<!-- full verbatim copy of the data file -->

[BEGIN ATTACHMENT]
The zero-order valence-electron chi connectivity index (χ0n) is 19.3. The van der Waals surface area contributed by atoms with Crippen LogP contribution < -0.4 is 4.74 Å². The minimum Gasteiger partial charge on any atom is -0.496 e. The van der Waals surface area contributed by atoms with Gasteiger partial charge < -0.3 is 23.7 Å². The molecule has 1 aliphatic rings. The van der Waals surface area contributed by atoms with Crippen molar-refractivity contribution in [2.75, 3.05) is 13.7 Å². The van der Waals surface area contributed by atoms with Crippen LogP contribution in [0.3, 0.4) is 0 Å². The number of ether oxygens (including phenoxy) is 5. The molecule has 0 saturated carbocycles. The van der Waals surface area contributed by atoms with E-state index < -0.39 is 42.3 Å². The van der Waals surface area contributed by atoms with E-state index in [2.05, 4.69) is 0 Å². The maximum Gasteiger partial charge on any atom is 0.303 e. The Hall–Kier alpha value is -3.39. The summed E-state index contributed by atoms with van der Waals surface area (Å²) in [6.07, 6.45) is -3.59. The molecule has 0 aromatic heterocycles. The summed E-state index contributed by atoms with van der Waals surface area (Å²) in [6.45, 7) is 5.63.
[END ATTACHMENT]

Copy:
The zero-order valence-electron chi connectivity index (χ0n) is 19.3. The van der Waals surface area contributed by atoms with Crippen LogP contribution < -0.4 is 4.74 Å². The minimum Gasteiger partial charge on any atom is -0.496 e. The van der Waals surface area contributed by atoms with Gasteiger partial charge < -0.3 is 23.7 Å². The molecule has 1 aliphatic rings. The van der Waals surface area contributed by atoms with Crippen molar-refractivity contribution in [2.75, 3.05) is 13.7 Å². The van der Waals surface area contributed by atoms with Crippen LogP contribution in [0.3, 0.4) is 0 Å². The number of ether oxygens (including phenoxy) is 5. The molecule has 0 saturated carbocycles. The van der Waals surface area contributed by atoms with E-state index < -0.39 is 42.3 Å². The van der Waals surface area contributed by atoms with E-state index in [2.05, 4.69) is 0 Å². The maximum Gasteiger partial charge on any atom is 0.303 e. The Hall–Kier alpha value is -3.39. The summed E-state index contributed by atoms with van der Waals surface area (Å²) in [6.07, 6.45) is -3.59. The molecule has 0 aromatic heterocycles. The summed E-state index contributed by atoms with van der Waals surface area (Å²) in [6.45, 7) is 5.63.